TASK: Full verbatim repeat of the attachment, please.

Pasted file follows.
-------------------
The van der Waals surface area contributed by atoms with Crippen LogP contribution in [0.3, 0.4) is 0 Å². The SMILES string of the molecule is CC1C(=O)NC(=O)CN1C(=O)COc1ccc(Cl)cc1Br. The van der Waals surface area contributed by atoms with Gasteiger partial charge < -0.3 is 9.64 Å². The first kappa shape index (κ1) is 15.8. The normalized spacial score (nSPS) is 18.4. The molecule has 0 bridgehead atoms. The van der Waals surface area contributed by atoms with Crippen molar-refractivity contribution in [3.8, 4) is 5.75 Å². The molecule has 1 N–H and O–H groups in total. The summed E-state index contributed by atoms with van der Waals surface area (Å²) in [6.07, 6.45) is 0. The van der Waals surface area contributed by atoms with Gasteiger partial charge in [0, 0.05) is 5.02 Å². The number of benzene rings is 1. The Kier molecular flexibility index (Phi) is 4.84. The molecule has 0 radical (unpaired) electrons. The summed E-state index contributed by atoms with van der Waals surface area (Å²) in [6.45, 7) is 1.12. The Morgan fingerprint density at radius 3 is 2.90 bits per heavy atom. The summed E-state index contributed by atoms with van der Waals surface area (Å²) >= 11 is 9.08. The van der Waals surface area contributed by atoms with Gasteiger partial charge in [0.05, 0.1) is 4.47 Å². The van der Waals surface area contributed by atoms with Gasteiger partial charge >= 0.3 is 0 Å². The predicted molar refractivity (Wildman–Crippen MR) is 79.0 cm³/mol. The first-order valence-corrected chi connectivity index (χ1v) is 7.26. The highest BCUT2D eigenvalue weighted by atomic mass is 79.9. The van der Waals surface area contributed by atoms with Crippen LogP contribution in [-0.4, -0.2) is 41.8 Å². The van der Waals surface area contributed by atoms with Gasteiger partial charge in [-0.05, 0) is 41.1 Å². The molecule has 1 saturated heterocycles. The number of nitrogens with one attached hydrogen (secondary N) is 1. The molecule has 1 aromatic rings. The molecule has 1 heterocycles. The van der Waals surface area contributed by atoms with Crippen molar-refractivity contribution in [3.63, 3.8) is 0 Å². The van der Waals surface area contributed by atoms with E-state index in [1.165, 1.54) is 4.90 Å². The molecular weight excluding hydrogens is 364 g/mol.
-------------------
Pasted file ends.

The van der Waals surface area contributed by atoms with Crippen LogP contribution in [0.3, 0.4) is 0 Å². The SMILES string of the molecule is CC1C(=O)NC(=O)CN1C(=O)COc1ccc(Cl)cc1Br. The van der Waals surface area contributed by atoms with Gasteiger partial charge < -0.3 is 9.64 Å². The first kappa shape index (κ1) is 15.8. The normalized spacial score (nSPS) is 18.4. The molecule has 0 bridgehead atoms. The van der Waals surface area contributed by atoms with Crippen molar-refractivity contribution in [3.8, 4) is 5.75 Å². The molecule has 1 N–H and O–H groups in total. The summed E-state index contributed by atoms with van der Waals surface area (Å²) in [6.07, 6.45) is 0. The van der Waals surface area contributed by atoms with Gasteiger partial charge in [0, 0.05) is 5.02 Å². The number of benzene rings is 1. The Kier molecular flexibility index (Phi) is 4.84. The molecule has 0 radical (unpaired) electrons. The summed E-state index contributed by atoms with van der Waals surface area (Å²) in [6.45, 7) is 1.12. The Morgan fingerprint density at radius 3 is 2.90 bits per heavy atom. The summed E-state index contributed by atoms with van der Waals surface area (Å²) >= 11 is 9.08. The van der Waals surface area contributed by atoms with Gasteiger partial charge in [0.05, 0.1) is 4.47 Å². The van der Waals surface area contributed by atoms with Gasteiger partial charge >= 0.3 is 0 Å². The predicted molar refractivity (Wildman–Crippen MR) is 79.0 cm³/mol. The first-order valence-corrected chi connectivity index (χ1v) is 7.26. The highest BCUT2D eigenvalue weighted by atomic mass is 79.9. The van der Waals surface area contributed by atoms with Crippen LogP contribution in [-0.4, -0.2) is 41.8 Å². The van der Waals surface area contributed by atoms with Gasteiger partial charge in [-0.05, 0) is 41.1 Å². The molecule has 1 saturated heterocycles. The number of nitrogens with one attached hydrogen (secondary N) is 1. The molecule has 1 aromatic rings. The molecule has 1 heterocycles. The van der Waals surface area contributed by atoms with Crippen molar-refractivity contribution in [3.63, 3.8) is 0 Å². The van der Waals surface area contributed by atoms with E-state index in [1.165, 1.54) is 4.90 Å². The molecular weight excluding hydrogens is 364 g/mol.